The number of children living in poverty in the UK fell during the last year of the Labour government, official figures have revealed.
In 2009-10, 20% of children (2.6m) lived in households classed as below the poverty line, a two per cent decrease on the previous year.
Children's charities offered a cautious welcome to the statistics but warned the future looked bleaker.
Ministers say the figures signal a poor return on Labour's huge investment.
Work and Pensions Secretary Iain Duncan Smith said: "These figures lay bare the growth of income inequality in the UK which is now the highest it has ever been.
"This gap between the poorest and richest in our society has accelerated over the last five years despite an astonishing £150bn injected into tax credits alone."
The only way to achieve a sustainable drop in poverty was through work, he added.
The government says its radical overhaul of the benefits system, with the introduction of "universal credit", will help almost a million people, including 350,000 children, out of poverty.
The Households Below Average Income statistics, which also cover working-age adults and pensioners, define poverty as children living in homes with 60% less than the median UK income before housing costs. The median is the middle figure in a set of numbers.
After housing costs were taken into consideration, the number of children living in relative poverty increased to 3.8m (29%). This represents a more modest fall of one per cent compared to the previous year.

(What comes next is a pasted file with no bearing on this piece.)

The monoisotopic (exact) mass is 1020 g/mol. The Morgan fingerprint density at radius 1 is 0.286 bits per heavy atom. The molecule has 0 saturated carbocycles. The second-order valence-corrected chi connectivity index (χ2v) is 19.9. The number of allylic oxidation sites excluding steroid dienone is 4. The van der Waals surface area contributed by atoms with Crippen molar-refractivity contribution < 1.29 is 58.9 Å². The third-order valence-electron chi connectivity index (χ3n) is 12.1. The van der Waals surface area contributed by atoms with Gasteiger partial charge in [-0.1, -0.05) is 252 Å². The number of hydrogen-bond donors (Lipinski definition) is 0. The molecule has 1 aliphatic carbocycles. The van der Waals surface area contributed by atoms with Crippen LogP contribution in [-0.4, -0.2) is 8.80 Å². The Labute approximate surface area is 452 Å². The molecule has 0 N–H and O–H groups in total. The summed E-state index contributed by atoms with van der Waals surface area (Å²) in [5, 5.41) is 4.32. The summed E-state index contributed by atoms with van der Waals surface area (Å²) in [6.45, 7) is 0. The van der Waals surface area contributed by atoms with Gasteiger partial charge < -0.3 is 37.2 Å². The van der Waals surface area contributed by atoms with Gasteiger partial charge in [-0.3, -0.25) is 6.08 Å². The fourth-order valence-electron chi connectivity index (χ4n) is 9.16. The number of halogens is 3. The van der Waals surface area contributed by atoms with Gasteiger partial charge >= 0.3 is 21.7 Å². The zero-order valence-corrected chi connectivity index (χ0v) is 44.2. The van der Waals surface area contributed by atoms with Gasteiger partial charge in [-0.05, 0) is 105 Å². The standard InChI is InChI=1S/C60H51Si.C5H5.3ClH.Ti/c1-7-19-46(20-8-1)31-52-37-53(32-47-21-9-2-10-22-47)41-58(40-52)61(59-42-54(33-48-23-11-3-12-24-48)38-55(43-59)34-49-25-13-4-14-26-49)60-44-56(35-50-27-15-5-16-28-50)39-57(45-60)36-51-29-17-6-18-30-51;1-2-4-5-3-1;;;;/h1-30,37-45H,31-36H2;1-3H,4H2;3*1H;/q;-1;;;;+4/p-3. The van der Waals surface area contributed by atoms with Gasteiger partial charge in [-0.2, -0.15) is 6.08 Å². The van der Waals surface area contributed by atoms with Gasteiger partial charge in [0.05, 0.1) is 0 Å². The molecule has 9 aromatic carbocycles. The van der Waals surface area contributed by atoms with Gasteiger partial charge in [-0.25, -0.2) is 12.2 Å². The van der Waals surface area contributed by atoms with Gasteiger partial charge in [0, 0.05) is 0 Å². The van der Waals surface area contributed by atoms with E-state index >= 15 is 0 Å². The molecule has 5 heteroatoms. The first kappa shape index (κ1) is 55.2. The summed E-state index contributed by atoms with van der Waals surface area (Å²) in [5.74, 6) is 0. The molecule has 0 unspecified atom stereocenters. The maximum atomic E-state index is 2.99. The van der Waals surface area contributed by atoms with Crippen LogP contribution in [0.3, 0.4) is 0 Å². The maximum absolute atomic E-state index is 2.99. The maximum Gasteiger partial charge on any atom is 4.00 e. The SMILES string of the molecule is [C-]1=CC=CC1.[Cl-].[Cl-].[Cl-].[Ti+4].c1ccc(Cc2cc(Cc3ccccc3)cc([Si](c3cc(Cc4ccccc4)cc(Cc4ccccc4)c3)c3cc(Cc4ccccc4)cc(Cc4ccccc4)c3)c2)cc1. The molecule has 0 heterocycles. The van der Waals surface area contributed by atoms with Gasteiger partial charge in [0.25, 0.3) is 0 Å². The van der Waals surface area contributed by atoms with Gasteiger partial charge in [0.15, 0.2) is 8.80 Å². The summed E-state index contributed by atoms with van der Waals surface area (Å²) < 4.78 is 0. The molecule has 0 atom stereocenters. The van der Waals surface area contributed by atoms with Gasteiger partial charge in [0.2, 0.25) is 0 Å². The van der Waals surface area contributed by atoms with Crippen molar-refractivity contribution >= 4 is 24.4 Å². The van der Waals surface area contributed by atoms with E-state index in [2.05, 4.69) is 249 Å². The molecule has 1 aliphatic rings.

The figures for adults in poverty remained fairly static, with 16% of the working age population (5.7m) living in relative poverty before housing costs are accounted for. This represented a slight fall of 100,000.
Some 18% of pensioners (2.1m) were living in relative poverty before housing costs, representing a two per cent fall on the previous year but no change after housing costs were paid.
Barnardo's said it feared the "good news" was only a "temporary reprieve in the battle against child poverty".
Chief executive Anne Marie Carrie said: "We remain concerned that numbers may well rise again due to cuts and the economic downturn."
The Child Poverty Action Group and the Joseph Rowntree Foundation echoed concerns that spending cuts could prompt a reverse in the fall in child poverty.
Unicef and Save the Children pointed out that millions of children were still struggling.
Labour said the figures proved the party's good record on lifting children out of poverty.
Margaret Curran, shadow work and pensions minister, said: "If the Tories are claiming that work is the best route out of poverty it beggars belief that they are hitting families with a squeeze on childcare costs.
"They should be making it easier for parents to work and pay tax so that we can get the deficit down."